• Enterprises and Vendors prefer CentOS over Debian due to the Enterprise friendly features missing in Debian.
  • Every new release of Debian is not as much tested as that of CentOS and hence is not as stable.
  • Support for Debian mainly comprises an active community. There is no single organization responsible for providing support for Debian, like Red Hat Enterprise Limited in the case of CentOS. However, Debian does give a list of people who operate individually to provide support. There are also downstream versions of Debian like Ubuntu that provide organizational support, but that is only a commercial distribution of Debian.

Pros and Cons of CentOS:

centos logo

CentOS Logo

CentOS has the following pros:

  • CentOS major versions are released after about a decade, but these versions are very sturdy. Red Hat also accepts bug reports and frequently releases minor patches to keep the current version secure and solid.
  • There is excellent support for Enterprise Software on CentOS. This is the reason it is preferred to run critical applications and servers.
  • CentOS has great support for Desktop applications.
  • CentOS has much larger community support and is also supported by Red Hat Enterprise.

Cons of CentOS:

  • One of the most significant drawbacks of CentOS is that whenever a new version is released after a long time, upgrading to the more recent version is cumbersome, and even the officials from the support community advise doing a fresh install of the newer version instead of just upgrading to avoid any data loss and errors.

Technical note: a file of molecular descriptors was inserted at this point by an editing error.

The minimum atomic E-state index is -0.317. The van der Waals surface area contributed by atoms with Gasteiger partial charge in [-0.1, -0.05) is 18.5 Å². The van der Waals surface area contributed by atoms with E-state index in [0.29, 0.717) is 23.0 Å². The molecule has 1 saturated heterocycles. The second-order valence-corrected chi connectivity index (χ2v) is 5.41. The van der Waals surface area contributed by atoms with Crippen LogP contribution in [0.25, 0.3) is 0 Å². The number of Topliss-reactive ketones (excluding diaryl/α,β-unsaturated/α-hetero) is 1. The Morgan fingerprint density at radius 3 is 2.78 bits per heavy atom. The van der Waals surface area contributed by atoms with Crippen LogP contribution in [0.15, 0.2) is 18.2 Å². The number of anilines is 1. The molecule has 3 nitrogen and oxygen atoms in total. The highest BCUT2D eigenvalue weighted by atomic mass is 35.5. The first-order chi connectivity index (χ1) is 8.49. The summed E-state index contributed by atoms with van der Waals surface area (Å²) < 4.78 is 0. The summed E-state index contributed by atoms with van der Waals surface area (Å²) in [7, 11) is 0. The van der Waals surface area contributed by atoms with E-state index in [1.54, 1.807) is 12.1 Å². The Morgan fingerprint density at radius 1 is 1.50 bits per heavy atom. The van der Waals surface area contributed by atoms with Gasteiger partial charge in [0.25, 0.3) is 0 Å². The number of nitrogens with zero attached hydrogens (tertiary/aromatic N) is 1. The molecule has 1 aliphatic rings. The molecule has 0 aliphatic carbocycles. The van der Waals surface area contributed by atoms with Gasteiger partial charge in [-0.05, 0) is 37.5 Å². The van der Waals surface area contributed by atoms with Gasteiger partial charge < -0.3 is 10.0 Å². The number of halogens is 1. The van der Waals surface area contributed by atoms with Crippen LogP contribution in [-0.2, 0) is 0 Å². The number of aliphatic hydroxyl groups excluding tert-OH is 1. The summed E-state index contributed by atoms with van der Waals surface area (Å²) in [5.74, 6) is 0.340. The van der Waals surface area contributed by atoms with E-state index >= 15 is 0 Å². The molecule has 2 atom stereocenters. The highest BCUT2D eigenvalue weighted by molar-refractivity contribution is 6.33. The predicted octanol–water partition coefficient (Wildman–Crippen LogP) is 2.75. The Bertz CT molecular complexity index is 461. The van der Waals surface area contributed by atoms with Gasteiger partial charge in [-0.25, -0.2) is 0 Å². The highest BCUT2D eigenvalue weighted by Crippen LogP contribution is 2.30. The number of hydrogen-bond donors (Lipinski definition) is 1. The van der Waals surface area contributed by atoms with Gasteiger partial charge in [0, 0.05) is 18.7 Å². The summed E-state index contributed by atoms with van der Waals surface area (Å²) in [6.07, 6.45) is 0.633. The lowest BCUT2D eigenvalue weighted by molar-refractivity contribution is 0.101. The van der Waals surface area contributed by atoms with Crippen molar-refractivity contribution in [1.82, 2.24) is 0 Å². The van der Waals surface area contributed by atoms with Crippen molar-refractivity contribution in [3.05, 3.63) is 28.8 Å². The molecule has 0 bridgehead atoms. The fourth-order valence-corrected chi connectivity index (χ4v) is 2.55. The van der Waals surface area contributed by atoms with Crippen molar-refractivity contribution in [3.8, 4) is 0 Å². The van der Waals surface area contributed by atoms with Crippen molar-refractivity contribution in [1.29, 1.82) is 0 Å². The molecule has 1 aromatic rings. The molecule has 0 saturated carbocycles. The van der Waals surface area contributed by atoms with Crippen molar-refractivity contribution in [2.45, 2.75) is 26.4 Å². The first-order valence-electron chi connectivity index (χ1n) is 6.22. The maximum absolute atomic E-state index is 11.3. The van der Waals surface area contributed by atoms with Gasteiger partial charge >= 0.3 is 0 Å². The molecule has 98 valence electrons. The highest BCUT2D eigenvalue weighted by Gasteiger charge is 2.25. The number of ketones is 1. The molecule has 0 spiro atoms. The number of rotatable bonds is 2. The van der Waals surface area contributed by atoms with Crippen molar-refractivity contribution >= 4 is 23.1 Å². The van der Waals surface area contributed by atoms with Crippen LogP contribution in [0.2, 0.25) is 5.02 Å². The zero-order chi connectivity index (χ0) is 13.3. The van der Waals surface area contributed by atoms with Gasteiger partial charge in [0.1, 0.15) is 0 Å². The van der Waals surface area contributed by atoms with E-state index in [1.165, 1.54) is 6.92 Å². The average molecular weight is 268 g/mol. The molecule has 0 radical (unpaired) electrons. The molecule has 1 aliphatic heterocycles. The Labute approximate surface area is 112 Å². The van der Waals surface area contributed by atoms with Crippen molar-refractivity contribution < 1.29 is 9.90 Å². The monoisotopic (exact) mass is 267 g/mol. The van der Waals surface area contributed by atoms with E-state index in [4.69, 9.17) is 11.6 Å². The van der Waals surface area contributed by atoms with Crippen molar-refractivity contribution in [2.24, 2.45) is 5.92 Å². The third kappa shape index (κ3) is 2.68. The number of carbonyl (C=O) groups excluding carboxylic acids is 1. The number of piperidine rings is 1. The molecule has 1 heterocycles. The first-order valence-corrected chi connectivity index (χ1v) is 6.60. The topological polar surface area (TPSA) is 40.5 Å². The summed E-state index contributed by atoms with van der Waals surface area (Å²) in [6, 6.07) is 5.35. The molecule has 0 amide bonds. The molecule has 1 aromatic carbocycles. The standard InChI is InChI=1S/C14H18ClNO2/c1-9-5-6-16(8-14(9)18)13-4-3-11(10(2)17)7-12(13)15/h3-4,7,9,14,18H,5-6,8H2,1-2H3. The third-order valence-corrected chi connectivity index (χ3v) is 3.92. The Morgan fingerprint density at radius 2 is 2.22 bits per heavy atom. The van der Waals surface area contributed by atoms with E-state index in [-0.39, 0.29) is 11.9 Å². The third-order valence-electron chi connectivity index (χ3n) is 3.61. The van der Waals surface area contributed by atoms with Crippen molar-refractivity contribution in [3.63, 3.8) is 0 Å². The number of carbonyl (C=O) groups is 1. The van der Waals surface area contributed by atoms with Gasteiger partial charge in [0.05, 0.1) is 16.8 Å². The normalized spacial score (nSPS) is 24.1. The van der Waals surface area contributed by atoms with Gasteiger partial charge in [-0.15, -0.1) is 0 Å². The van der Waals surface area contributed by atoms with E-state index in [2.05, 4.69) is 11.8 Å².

• Since the major versions of CentOS are released after long periods, some updated applications have trouble running on CentOS. Instead, users are stuck using the older versions of those applications to run properly on it.
  • CentOS does not support as many architectures and file systems as Debian does.

Which one should you go for?

Well, it is a question that the user can only answer as it depends on the use-case of that person. If you are looking for something to run your Enterprise applications or need to set up servers, you do not regularly need to update your systems, and you want a stable operating system, then CentOS is one you should go for. But on the other hand, if you are looking to install an operating system on your desktop and want a daily driver, easy to use, easy to upgrade, and most importantly, an up-to-date OS, then Debian is the best option for you. 


I hope this article has given you a clear picture of the comparison of Debian and CentOS, and now you have learned what these operating systems are and have learned which one does which task better than the other. This knowledge will help you in selecting your OS of choice. So let us know if it did indeed help you out, and if you have any suggestions, then we would love to hear from you.

You may also like

Leave a Comment



FOSS Linux is a leading resource for Linux enthusiasts and professionals alike. With a focus on providing the best Linux tutorials, open-source apps, news, and reviews written by team of expert authors. FOSS Linux is the go-to source for all things Linux.

Whether you’re a beginner or an experienced user, FOSS Linux has something for everyone.

Follow Us


©2016-2023 FOSS LINUX



“Linux” is the registered trademark by Linus Torvalds in the U.S. and other countries.